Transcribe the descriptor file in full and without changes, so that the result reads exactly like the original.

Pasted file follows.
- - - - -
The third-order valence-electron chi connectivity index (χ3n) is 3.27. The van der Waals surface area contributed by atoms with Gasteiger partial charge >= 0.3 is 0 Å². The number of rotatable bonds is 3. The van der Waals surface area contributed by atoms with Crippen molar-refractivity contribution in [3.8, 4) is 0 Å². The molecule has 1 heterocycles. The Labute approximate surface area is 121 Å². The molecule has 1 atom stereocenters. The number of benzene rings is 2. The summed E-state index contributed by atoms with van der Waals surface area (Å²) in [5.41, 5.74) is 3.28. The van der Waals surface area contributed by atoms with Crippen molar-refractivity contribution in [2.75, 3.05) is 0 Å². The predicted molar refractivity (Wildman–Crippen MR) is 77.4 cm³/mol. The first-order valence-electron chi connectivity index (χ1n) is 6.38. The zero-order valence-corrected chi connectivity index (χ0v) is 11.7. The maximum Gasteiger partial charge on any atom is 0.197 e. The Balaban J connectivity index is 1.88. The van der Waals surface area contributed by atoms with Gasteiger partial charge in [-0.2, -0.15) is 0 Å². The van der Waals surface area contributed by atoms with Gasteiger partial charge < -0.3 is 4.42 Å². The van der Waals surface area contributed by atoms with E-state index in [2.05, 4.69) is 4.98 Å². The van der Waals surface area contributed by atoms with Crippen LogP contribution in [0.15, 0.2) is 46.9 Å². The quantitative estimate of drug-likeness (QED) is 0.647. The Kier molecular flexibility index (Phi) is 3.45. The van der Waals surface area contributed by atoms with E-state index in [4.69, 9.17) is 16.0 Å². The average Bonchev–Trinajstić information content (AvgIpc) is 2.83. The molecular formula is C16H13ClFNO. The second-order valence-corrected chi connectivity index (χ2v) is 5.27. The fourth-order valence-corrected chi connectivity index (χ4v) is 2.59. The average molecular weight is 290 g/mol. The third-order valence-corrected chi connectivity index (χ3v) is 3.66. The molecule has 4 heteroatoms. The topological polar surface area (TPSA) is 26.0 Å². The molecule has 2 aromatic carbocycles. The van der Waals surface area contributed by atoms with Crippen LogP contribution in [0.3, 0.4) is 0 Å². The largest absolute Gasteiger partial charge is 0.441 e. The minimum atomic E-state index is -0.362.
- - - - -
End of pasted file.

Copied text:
The third-order valence-electron chi connectivity index (χ3n) is 3.27. The van der Waals surface area contributed by atoms with Gasteiger partial charge >= 0.3 is 0 Å². The number of rotatable bonds is 3. The van der Waals surface area contributed by atoms with Crippen molar-refractivity contribution in [3.8, 4) is 0 Å². The molecule has 1 heterocycles. The Labute approximate surface area is 121 Å². The molecule has 1 atom stereocenters. The number of benzene rings is 2. The summed E-state index contributed by atoms with van der Waals surface area (Å²) in [5.41, 5.74) is 3.28. The van der Waals surface area contributed by atoms with Crippen molar-refractivity contribution in [2.75, 3.05) is 0 Å². The predicted molar refractivity (Wildman–Crippen MR) is 77.4 cm³/mol. The first-order valence-electron chi connectivity index (χ1n) is 6.38. The zero-order valence-corrected chi connectivity index (χ0v) is 11.7. The maximum Gasteiger partial charge on any atom is 0.197 e. The Balaban J connectivity index is 1.88. The van der Waals surface area contributed by atoms with Gasteiger partial charge in [-0.2, -0.15) is 0 Å². The van der Waals surface area contributed by atoms with Gasteiger partial charge < -0.3 is 4.42 Å². The van der Waals surface area contributed by atoms with E-state index in [2.05, 4.69) is 4.98 Å². The van der Waals surface area contributed by atoms with Crippen LogP contribution in [0.15, 0.2) is 46.9 Å². The quantitative estimate of drug-likeness (QED) is 0.647. The Kier molecular flexibility index (Phi) is 3.45. The van der Waals surface area contributed by atoms with E-state index in [4.69, 9.17) is 16.0 Å². The average Bonchev–Trinajstić information content (AvgIpc) is 2.83. The molecular formula is C16H13ClFNO. The second-order valence-corrected chi connectivity index (χ2v) is 5.27. The fourth-order valence-corrected chi connectivity index (χ4v) is 2.59. The average molecular weight is 290 g/mol. The third-order valence-corrected chi connectivity index (χ3v) is 3.66. The molecule has 4 heteroatoms. The topological polar surface area (TPSA) is 26.0 Å². The molecule has 2 aromatic carbocycles. The van der Waals surface area contributed by atoms with Crippen LogP contribution in [0.3, 0.4) is 0 Å². The largest absolute Gasteiger partial charge is 0.441 e. The minimum atomic E-state index is -0.362.